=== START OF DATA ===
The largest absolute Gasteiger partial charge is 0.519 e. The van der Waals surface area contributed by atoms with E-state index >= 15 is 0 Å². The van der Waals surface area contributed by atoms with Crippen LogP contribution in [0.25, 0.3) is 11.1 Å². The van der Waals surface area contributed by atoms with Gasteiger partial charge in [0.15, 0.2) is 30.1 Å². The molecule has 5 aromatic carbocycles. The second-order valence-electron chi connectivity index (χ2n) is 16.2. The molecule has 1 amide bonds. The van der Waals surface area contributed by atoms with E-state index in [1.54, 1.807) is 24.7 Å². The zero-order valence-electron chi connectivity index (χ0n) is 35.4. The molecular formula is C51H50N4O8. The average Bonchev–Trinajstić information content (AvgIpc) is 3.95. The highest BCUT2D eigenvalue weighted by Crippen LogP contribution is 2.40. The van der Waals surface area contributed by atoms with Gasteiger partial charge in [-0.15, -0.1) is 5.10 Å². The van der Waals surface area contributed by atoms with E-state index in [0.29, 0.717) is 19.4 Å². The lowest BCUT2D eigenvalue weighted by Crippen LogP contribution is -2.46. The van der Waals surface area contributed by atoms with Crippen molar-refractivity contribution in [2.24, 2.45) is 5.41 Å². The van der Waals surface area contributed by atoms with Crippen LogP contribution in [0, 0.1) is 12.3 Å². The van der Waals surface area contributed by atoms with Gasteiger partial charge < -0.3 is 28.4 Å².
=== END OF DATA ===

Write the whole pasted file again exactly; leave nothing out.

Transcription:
The largest absolute Gasteiger partial charge is 0.519 e. The van der Waals surface area contributed by atoms with E-state index >= 15 is 0 Å². The van der Waals surface area contributed by atoms with Crippen LogP contribution in [0.25, 0.3) is 11.1 Å². The van der Waals surface area contributed by atoms with Gasteiger partial charge in [0.15, 0.2) is 30.1 Å². The molecule has 5 aromatic carbocycles. The second-order valence-electron chi connectivity index (χ2n) is 16.2. The molecule has 1 amide bonds. The van der Waals surface area contributed by atoms with E-state index in [1.54, 1.807) is 24.7 Å². The zero-order valence-electron chi connectivity index (χ0n) is 35.4. The molecular formula is C51H50N4O8. The average Bonchev–Trinajstić information content (AvgIpc) is 3.95. The highest BCUT2D eigenvalue weighted by Crippen LogP contribution is 2.40. The van der Waals surface area contributed by atoms with Gasteiger partial charge in [-0.15, -0.1) is 5.10 Å². The van der Waals surface area contributed by atoms with E-state index in [0.29, 0.717) is 19.4 Å². The lowest BCUT2D eigenvalue weighted by Crippen LogP contribution is -2.46. The van der Waals surface area contributed by atoms with Crippen molar-refractivity contribution in [2.24, 2.45) is 5.41 Å². The van der Waals surface area contributed by atoms with Crippen LogP contribution in [0, 0.1) is 12.3 Å². The van der Waals surface area contributed by atoms with Gasteiger partial charge < -0.3 is 28.4 Å².